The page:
Qualified Small Employer Health Reimbursement Arrangements Allowed in 2017

I don’t often address employee benefits issues on this blog because I don’t myself practice in that area.  However, a new law that just passed reinstates (to a degree) a health care reimbursement option that some smaller nonprofits may be able to take advantage of!  Since I know only enough to get in trouble in this area, I asked my good friend Jewelie Grape to give me a summary.  If you want to know more, I suggest you contact her directly or let me know and I would be happy to put you in contact with her!

Great news for small employers who want to provide payment or reimbursement for employees’ individual health insurance policies on a pre-tax basis…On December 13, 2016, President Obama signed into law the 21st Century Cures Act which includes a section allowing qualified small employers to offer a new type of health reimbursement arrangement (HRA) to employees effective January 1, 2017 (the Affordable Care Act previously prohibited most stand-alone HRAs). The new arrangement is called a qualified small employer health reimbursement arrangement (QSEHRA).

Only employers who employ fewer than 50 full-time equivalent employees and do not offer a group health plan to any employee will be allowed to pay or reimburse employees’ eligible medical care expenses through a QSEHRA.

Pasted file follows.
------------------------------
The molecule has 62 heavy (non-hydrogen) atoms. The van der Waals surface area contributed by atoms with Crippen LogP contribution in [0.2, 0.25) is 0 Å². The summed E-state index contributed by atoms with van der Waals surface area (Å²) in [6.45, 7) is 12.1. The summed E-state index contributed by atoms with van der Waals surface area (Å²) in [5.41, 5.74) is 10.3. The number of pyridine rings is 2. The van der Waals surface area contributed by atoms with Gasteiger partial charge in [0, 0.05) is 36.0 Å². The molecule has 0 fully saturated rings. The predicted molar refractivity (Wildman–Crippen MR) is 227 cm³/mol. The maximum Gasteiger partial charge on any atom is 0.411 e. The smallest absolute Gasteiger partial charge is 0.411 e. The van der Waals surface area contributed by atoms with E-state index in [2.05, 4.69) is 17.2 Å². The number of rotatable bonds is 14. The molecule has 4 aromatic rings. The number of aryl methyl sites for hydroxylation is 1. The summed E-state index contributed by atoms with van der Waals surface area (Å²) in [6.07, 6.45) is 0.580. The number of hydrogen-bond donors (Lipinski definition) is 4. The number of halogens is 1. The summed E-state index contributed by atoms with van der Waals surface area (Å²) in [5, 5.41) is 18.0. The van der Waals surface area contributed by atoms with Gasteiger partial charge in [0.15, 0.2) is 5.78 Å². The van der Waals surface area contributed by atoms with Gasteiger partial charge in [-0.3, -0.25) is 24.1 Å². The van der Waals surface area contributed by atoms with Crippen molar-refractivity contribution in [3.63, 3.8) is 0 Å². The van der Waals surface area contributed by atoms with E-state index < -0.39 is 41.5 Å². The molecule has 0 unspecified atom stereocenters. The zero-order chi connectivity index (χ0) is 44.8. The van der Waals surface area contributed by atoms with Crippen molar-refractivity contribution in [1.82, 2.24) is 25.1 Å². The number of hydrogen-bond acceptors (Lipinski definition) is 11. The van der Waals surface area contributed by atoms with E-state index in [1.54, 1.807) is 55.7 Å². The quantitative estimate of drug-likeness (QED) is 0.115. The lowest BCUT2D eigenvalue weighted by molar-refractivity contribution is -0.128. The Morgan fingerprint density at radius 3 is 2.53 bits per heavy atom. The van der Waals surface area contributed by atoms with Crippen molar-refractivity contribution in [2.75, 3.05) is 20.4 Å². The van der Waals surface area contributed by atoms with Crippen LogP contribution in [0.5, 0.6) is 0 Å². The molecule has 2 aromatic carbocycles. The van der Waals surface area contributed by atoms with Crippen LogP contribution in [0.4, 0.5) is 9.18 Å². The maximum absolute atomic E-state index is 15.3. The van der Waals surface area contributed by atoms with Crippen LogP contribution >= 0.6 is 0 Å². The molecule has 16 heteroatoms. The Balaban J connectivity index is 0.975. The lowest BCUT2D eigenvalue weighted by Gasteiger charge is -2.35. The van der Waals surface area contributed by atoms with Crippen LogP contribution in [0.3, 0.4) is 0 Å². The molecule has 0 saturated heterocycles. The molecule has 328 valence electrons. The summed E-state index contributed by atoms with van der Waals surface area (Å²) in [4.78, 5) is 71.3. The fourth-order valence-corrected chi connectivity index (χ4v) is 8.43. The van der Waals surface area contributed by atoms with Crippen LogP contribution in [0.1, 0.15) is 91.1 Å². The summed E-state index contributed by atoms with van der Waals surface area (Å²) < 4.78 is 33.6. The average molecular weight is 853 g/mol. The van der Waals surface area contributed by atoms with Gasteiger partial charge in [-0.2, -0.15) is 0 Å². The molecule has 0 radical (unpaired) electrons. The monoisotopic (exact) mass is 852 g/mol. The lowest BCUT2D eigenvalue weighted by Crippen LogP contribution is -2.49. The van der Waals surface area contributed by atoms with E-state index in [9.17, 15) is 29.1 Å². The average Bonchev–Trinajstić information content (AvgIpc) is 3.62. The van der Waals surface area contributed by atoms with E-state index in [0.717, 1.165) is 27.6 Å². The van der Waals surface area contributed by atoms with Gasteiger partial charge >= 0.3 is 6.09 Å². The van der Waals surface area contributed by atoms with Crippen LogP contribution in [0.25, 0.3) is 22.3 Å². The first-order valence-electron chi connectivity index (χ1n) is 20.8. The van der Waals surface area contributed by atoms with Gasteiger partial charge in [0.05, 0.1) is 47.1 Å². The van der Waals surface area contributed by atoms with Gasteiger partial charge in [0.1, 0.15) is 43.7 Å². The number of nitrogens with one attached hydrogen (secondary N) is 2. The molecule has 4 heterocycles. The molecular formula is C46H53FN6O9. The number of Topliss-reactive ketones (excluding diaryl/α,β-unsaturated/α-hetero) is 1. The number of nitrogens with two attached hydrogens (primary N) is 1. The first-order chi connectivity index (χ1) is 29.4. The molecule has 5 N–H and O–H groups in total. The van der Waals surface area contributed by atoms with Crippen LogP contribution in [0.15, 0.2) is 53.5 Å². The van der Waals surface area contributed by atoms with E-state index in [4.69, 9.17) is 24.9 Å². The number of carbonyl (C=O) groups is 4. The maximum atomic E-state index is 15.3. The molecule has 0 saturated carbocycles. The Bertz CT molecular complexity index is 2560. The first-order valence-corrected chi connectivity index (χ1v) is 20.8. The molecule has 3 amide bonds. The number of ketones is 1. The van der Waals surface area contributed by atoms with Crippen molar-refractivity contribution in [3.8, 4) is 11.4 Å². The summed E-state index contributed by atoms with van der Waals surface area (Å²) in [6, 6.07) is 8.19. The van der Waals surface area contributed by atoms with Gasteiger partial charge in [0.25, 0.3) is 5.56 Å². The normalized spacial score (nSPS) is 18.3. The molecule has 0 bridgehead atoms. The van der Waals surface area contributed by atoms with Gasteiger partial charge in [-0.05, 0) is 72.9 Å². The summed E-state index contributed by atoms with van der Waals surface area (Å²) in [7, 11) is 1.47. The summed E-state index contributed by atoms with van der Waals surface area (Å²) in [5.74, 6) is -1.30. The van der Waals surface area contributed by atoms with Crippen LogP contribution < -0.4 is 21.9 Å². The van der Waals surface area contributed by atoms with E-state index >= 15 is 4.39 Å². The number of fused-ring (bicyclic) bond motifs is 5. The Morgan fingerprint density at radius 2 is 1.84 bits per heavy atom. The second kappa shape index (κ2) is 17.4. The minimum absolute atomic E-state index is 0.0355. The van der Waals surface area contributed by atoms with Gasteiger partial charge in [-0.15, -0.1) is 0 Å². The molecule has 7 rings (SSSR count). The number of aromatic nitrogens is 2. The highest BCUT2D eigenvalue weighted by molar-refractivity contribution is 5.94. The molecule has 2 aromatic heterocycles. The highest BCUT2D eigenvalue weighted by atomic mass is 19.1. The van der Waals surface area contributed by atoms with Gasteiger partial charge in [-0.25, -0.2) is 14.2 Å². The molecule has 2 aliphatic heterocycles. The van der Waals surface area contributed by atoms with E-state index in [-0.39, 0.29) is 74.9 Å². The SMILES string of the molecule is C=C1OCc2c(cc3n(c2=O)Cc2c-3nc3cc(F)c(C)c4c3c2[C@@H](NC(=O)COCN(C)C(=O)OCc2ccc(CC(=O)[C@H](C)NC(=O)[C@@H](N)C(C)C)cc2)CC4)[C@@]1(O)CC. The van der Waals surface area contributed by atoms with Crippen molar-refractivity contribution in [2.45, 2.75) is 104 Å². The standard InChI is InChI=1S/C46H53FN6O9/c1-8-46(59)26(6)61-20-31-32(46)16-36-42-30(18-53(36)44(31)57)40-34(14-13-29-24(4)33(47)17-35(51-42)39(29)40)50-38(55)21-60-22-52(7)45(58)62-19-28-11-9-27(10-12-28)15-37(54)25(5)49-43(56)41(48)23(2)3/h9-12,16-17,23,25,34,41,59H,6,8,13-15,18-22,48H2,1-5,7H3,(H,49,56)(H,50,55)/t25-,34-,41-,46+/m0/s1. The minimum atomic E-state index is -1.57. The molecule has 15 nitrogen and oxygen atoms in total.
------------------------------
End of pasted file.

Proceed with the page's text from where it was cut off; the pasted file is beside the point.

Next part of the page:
The QSEHRA must:

  • be provided on the same terms to all eligible employees of the eligible employer (variation is allowed in the pricing of a policy based on age and number of family members),
  • be funded solely by the employer (no employee salary reduction contributions are allowed),
  • provide for the payment or reimbursement of eligible medical care expenses incurred by the employee or family members (including premiums for individual health coverage) only after the employee provides proof of health coverage, and
  • ensure annual payment or reimbursement does not exceed $4,950 ($10,000 if family members are covered under the HRA) in 2017 (this amount could change in future years).

An eligible employer funding a QSEHRA must provide a notice to eligible employees not later than 90 days before the beginning of the year or the date the eligible employee is first eligible to participate in the QSEHRA.

A few additional points – the health coverage must be minimum essential coverage (as defined under the Affordable Care Act) in order for the payment or reimbursement to be tax-free.  Reimbursement amounts may reduce the amount of premium tax credit/marketplace subsidies available to eligible employees, and if the QSEHRA provides “affordable coverage” (as defined under the Affordable Care Act), employees will not be eligible for a marketplace subsidy. Finally, the employer must report QSEHRA reimbursement amounts on employees’ Form W-2s.

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